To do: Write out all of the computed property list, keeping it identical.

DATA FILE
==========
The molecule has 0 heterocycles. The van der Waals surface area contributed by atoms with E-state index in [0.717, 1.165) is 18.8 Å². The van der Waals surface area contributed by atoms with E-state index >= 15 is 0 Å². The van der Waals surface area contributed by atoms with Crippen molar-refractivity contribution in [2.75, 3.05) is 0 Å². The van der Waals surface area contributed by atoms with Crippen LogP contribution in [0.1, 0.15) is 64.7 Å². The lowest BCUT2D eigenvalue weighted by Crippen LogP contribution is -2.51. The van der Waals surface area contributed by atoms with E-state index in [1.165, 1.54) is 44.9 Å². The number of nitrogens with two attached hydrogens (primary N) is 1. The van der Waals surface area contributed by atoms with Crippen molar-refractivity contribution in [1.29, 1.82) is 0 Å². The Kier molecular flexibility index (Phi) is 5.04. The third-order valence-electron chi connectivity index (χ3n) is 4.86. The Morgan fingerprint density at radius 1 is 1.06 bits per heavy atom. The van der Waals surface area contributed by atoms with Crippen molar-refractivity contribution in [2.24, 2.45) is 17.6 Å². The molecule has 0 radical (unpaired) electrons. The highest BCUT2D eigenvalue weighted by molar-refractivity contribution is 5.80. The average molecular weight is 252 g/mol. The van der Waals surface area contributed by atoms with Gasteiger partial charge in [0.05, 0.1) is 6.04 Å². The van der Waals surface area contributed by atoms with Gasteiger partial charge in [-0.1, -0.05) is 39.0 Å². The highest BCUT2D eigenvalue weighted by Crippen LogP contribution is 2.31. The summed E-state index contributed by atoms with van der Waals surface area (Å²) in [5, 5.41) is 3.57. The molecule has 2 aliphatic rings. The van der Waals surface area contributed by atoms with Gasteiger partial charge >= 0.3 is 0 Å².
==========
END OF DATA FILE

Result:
The molecule has 0 heterocycles. The van der Waals surface area contributed by atoms with E-state index in [0.717, 1.165) is 18.8 Å². The van der Waals surface area contributed by atoms with E-state index >= 15 is 0 Å². The van der Waals surface area contributed by atoms with Crippen molar-refractivity contribution in [2.75, 3.05) is 0 Å². The van der Waals surface area contributed by atoms with Crippen LogP contribution in [0.1, 0.15) is 64.7 Å². The lowest BCUT2D eigenvalue weighted by Crippen LogP contribution is -2.51. The van der Waals surface area contributed by atoms with E-state index in [1.165, 1.54) is 44.9 Å². The number of nitrogens with two attached hydrogens (primary N) is 1. The van der Waals surface area contributed by atoms with Crippen molar-refractivity contribution in [1.29, 1.82) is 0 Å². The Kier molecular flexibility index (Phi) is 5.04. The third-order valence-electron chi connectivity index (χ3n) is 4.86. The Morgan fingerprint density at radius 1 is 1.06 bits per heavy atom. The van der Waals surface area contributed by atoms with Crippen molar-refractivity contribution in [2.24, 2.45) is 17.6 Å². The molecule has 0 radical (unpaired) electrons. The highest BCUT2D eigenvalue weighted by molar-refractivity contribution is 5.80. The average molecular weight is 252 g/mol. The van der Waals surface area contributed by atoms with Gasteiger partial charge in [0.05, 0.1) is 6.04 Å². The van der Waals surface area contributed by atoms with Gasteiger partial charge in [-0.1, -0.05) is 39.0 Å². The highest BCUT2D eigenvalue weighted by Crippen LogP contribution is 2.31. The summed E-state index contributed by atoms with van der Waals surface area (Å²) in [5, 5.41) is 3.57. The molecule has 2 aliphatic rings. The van der Waals surface area contributed by atoms with Gasteiger partial charge >= 0.3 is 0 Å².